Spacelift Washington: Commission to Recommend Military Space Boost, New Programs

Spacelift Washington
Spacelift Washingon Archive

WASHINGTON - Jan. 10 - A Congressionally-mandated report due for release Thursday will recommend major increases in Pentagon spending on military space projects, including a new central management structure for space inside the White House and the Pentagon, the ability for the U.S. Air Force to send pilots into space on manned reconnaissance, and emplacement of laser weapons in orbit to deter aggression. The report should be welcome music to the incoming Secretary of Defense -who after all was the head of the commission that wrote the report.

The Commission to Assess U.S. National Security Space Management and Organization was established last year to review existing military space operations and recommend changes that could strengthen U.S. national security interests. Headed by Donald Rumsfeld, the Secretary of Defense-designate for the incoming Bush administration, the commission studied both current and previous approaches to defense-related space projects. According to an executive summary shown to Spacelift Washington the report recommends:

  • Creation of a National Space Council in the Executive Office of the President and a Defense Space Council in the Pentagon to oversee all U.S. space programs and space operations
  • Establishment of the U.S. Air Force as the executive agent to implement all military space programs. The report will recommend that consideration of a separate space service be reviewed on an annual basis or as a new branch of the Air Force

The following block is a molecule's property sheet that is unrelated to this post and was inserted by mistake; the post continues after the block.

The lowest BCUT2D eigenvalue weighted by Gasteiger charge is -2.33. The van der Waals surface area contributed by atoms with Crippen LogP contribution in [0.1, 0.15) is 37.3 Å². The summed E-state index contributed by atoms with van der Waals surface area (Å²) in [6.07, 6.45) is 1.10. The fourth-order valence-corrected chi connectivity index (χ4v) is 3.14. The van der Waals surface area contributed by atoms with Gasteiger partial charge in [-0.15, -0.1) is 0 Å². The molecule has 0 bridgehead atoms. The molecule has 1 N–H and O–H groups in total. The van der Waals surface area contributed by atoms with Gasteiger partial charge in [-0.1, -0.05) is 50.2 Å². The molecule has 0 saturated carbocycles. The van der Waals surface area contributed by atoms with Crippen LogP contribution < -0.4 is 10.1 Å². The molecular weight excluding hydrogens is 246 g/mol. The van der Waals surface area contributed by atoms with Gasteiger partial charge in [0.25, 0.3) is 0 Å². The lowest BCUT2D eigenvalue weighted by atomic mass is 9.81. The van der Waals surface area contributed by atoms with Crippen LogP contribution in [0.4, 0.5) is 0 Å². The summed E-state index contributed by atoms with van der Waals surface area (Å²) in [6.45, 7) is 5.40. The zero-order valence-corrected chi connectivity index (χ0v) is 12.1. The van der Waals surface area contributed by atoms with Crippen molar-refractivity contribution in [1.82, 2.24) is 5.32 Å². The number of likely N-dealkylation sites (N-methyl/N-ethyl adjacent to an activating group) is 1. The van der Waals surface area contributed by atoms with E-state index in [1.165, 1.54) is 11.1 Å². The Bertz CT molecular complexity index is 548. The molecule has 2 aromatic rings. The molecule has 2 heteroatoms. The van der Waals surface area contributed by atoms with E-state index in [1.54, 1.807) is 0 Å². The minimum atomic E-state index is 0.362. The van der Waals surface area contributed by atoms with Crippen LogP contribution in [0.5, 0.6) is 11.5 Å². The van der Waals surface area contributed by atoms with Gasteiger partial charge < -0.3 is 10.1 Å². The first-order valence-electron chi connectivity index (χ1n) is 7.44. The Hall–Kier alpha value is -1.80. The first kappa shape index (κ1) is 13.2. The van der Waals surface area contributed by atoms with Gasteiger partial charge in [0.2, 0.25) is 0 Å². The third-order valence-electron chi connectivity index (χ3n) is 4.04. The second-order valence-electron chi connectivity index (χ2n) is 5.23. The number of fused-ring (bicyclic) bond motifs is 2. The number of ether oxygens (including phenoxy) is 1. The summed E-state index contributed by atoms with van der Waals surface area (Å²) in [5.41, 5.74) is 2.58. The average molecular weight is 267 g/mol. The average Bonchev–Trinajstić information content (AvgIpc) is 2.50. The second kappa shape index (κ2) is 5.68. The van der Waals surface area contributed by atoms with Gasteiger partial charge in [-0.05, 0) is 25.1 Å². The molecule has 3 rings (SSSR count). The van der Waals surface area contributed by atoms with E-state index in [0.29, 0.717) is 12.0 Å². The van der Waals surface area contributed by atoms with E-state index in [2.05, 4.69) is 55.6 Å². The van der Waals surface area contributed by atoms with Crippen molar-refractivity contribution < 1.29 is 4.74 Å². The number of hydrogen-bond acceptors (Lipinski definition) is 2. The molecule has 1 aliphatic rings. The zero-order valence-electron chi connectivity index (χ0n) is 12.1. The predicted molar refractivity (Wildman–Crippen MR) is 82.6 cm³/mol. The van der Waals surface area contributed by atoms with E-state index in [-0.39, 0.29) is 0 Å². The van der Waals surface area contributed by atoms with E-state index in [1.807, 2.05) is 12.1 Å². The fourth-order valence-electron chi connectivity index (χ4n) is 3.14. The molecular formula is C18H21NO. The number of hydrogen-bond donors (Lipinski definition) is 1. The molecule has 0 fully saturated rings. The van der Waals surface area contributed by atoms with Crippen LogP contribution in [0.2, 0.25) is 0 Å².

• Enhanced defense capability for U.S. government and commercial satellites
  • Development of a mid-range anti-satellite laser system to be based in the southwest
  • Develop the capability to interdict foreign satellites with minimum preparation time, i.e. military spaceplane and reusable, maneuvering upper stages
  • Advance the launch of a prototype of a Space-based Laser
  • Advance research on developing new generations of anti-satellite space systems
  • Substantial increases to R&D budgets for advanced military space systems
  • Review the political implications of deploying offensive space weapons
Rumsfeld's commission report will strongly urge the Bush administration to make control of space a major priority. But effective space control will require the development and deployment of several new classes of space launch and weapons programs that previous Pentagon managers have shied away from during the Clinton administration. With the exception of EELV and SBIRS there has been no major new start milspace project in the past eight years-and SBIRS is in deep trouble and EELV has become a commercial project.

The report was mandated last year by Congress and is part of a growing emphasis on the use of space for both defensive and offensive military purposes. The effort comes following renewed military space programs of other nations, with some of these developments of possible concern to the Pentagon. The newspaper Sing Tao Jih Pao in Hong Kong reported last week that China had placed new emphasis on development of microsatellite prototypes that could damage other satellites and be adapted in anti-satellite roles.

A similar effort by the Air Force was vetoed by President Clinton in 1996.


SPACELIFT WASHINGTON 2001 by Aerospace FYI Inc. All rights reserved. Reproduction allowed with permission. The information contained herein are the authors own and are not affiliated with any other society, organization, or institution. Publication does not constitute endorsement of either editorial content or sponsoring web site. Have information about space transportation? Email the editor at sietzen@erols.com


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